‘Motivated by the memory of its early morning enchantment, of true freshness and hope, I am in the fortunate position of being able to commit its vision to paper; revelling in the chance to explore a return, on the tail of a long journey, interspersed over many decades with session at Throssel, to a place of peace and serenity.
Each morning began with a stroll to the hut and a quiet rejoicing. What a blessing to discover an eternal home!
When the Dew on the Grass team first decided upon exploring the word Freedom, my mind was straight-away drawn to the antithesis of freedom, which is to be confined in some way, either by our own feelings or by physical restraint. In particular, I thought of Nazanin Zaghari-Ratcliffe, separated from her husband and daughter, through political machinations for which she has no responsibility or control. I thought of those trapped in poverty, unable to break out of a cycle of deprivation and people subject to oppression, be that someone stuck in a violent and toxic domestic situation, unable to move out of it, or a whole nation, such as the people of Ukraine, currently living under the daily threat of war ( since writing my first draft of this post, overnight, Russian troops have invaded Ukraine – we send merit to all those caught up in conflict). This is imprisonment within the physical world. My heart goes out to all in these situations. Mankind could do so much better!
Then, there is the prison that we create in our own heads; the holding onto past resentments or grasping for things we want, can’t have, or if we already have them, fear of losing or want more of. I have done all of those things and ultimately found them unsatisfying. It is liberating to throw such entrapments, metaphorically, into the air. The things in my life that have given me the greatest sense of freedom, have mostly involved giving up something – or maybe letting go would be a more accurate description.
In letting go, there is sometimes a great shift in viewpoint, a dropping off of a heavy weight that has held me back for what seems like millennia. Mostly though, it seems I let go in increments when it becomes obvious that some change in the way I think or act, has become necessary. That hasn’t always meant that I have made a momentous decision to change, simply change has taken place and then I become aware of it. There is a light and freeing quality in being able to do this, which transcends all physical limitations.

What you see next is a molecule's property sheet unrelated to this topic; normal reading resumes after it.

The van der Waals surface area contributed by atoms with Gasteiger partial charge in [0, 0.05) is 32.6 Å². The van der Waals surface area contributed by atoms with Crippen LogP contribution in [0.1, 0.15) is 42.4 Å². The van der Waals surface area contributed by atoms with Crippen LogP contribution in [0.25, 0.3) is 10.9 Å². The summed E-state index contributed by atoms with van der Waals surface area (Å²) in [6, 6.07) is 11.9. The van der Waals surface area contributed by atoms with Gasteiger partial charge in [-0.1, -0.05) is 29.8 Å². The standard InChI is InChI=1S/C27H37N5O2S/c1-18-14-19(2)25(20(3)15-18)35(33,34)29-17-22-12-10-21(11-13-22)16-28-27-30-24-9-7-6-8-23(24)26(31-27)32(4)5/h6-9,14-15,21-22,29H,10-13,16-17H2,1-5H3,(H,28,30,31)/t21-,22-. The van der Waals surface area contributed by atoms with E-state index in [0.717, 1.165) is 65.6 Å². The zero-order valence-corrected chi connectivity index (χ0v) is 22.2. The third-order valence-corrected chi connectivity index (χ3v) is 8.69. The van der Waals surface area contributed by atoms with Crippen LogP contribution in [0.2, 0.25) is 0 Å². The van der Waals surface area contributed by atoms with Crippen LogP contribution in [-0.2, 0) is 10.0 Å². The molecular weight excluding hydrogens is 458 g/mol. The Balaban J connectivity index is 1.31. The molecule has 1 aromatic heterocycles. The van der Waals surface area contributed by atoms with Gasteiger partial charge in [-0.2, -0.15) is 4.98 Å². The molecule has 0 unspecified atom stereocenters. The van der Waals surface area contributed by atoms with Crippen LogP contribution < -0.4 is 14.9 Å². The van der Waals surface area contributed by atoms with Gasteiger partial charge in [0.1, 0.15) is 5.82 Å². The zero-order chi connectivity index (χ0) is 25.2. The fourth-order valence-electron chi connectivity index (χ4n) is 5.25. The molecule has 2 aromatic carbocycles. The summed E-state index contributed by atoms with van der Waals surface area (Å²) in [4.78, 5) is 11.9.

A couple of weeks ago, when reflecting on the topic of Freedom and wondering what I should write, I woke up again, shortly after having fallen asleep and wrote these words:
Freedom is the unfurling of the hand of self,
finger by grasping finger
Feathers unfold, flutter, fly
Release into the stillness of an ocean sky
A vastness deep
Ripple upon ripple dissipates into the blue-black,
lit by an eternity of stars and moon
The warmth of coolness
The illumination of the night
Make of the words what you will but it struck me that Freedom is shaking off the self that is inhibited by our conditioning and allowing a deeper self to emerge and speak. This isn’t the type of uninhibited behaviour that leads to suffering, with no moral compass, though. There is a compassionate morality at its base. For a Buddhist, we find this through the Noble Eightfold Path, which in the beginning may seem to bind us but ultimately sets us free.
Today’s reflection on Freedom is from Anna. Anna is an artist and has brought a visual perspective to the theme, which is both remarkable and ‘eye opening’.
The sculpture Space Under my Chair by Bruce Nauman is a playful as well as a powerful pointer to an essential quality of reality that we perpetually seem to overlook.
The conditioned mind is such that we see objects rather than the space that holds the objects and enables them to exist. The narrowed vision that focuses on objects has advantages when it comes to survival. The ability to separate out and identify an approaching tiger instantly out of all the visual clues can mean the difference between life and death. However, adopting the narrow vision of the survival mode as the default way of looking and perceiving is limiting innate freedom.
The sculpture Space Under my Chair is focusing the attention of the viewer on what is habitually ignored, the space that enables the object to exist. Be that literal space that holds chairs, buildings, trees, mountains, or Mind space that holds thoughts, feelings, sensations, sense perceptions. Our point of view narrows and focuses on objects to the exclusion of the most essential. It takes an artist to point out our limited view and make us aware of how we are conditioned to ignore the most fundamental element of reality, boundless space, limitless potential, present in every moment.
The conditioned mind calls space without objects, empty, void, nothing, that is no-thing. Yet empty space contains everything, either manifest or potentially, so nothing in fact equals everything.
Whether in literal space or in mind space, widening the narrow, object-oriented view and perceiving objects, phenomena, not in isolation but in the context of the wider reality that holds them, is innate freedom actualized. It is the source of all creativity.
Over the next few days, the Dew on the Grass team will be sharing articles, poems and artwork, on the theme of Freedom. Each of us has presented our experience of Freedom from a slightly different perspective but all of the pieces reflect the seeking mind of the Buddhist practitioner. We hope that you enjoy reading them, and should you have reflections of your own on this topic, please do get in touch, via the contact page, or in a message via the Dew on the Grass Facebook page, by Monday the 28th of February, and we will be happy to share them. Please read our editorial guidelines, by clicking the ‘About’ button.